NEW YORK -- The suspect in a botched car bombing in Times Square appeared in court Tuesday on terrorism and weapons charges for the first time since his arrest two weeks ago, muttering one word about an affidavit on his finances.
Faisal Shahzad, a Pakistan-born U.S. citizen, said "yes" when asked to confirm the affidavit. Shahzad, 30, appeared in court wearing a gray sweat suit and looked calm. He was led out of court Tuesday after a 10-minute appearance and entered no plea to five felony charges against him.
Assistant public defender Julia Gatto identified herself as his attorney. She asked during the hearing if Shahzad could be provided with halal meals in custody. She didn't comment afterward.
Shahzad has been held at an undisclosed location since his May 3 arrest on charges he abandoned a bomb-laden SUV in Times Square near several restaurants and a Broadway theater showing "The Lion King."
Authorities say the ex-budget analyst from Bridgeport, Conn., had voluntarily waived his rights to an initial court appearance while he was cooperating.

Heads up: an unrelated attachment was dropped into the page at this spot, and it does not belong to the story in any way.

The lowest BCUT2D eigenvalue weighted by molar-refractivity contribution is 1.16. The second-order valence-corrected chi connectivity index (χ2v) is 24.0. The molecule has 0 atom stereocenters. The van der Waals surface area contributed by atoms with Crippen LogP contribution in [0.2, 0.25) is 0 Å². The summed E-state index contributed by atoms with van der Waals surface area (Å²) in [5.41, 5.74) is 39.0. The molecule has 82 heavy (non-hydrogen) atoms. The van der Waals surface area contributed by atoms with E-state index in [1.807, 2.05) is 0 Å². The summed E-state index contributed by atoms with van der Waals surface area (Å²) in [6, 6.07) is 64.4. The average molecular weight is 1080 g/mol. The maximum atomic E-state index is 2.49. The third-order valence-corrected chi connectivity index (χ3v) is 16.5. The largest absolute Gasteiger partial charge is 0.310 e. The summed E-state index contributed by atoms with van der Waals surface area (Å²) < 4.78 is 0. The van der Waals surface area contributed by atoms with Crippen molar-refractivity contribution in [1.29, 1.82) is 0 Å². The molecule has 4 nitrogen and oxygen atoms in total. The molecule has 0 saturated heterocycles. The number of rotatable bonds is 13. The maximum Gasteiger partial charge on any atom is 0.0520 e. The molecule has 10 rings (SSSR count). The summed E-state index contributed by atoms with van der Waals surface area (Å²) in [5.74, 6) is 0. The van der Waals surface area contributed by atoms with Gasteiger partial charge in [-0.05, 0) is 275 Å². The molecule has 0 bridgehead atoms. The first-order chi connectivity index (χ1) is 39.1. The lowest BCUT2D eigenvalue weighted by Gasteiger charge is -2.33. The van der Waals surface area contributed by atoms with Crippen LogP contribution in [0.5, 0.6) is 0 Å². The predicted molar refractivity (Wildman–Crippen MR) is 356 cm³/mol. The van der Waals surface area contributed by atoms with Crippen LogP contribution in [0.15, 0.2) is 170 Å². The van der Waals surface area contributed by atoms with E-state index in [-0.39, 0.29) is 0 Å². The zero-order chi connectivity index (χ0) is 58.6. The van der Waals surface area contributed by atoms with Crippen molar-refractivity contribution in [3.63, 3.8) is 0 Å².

Shahzad, of Bridgeport, Conn., was arrested May 3 on a Dubai-bound plane at John F. Kennedy International Airport on charges he drove an SUV rigged with a homemade car bomb into Times Square two nights earlier, sending thousands of tourists into a panic on a busy Saturday night. The bomb didn't explode, and no one was hurt.
The U.S. attorney's office said Tuesday Shahzad is charged with attempted use of weapons of mass destruction and attempting acts of terrorism transcending national boundaries, each carrying a maximum life term.
He's charged with using a destructive device in an attempted violent crime, punishable by up to 30 years in prison; transporting and receiving explosives, punishable by up to 10 years; and attempting to damage and destroy property with fire and explosives, punishable by up to five years.
Since his arrest, Shahzad "has provided valuable intelligence from which further investigative action has been taken," the U.S. attorney's office in Manhattan said in a statement Tuesday.
Authorities said shortly after Shahzad's arrest that the ex-budget analyst had admitted driving the SUV bomb into Times Square and told authorities he had received terror training during a recent five-month trip to Pakistan.
"The investigation into the attempted Times Square bombing continues," the U.S. attorney's office said.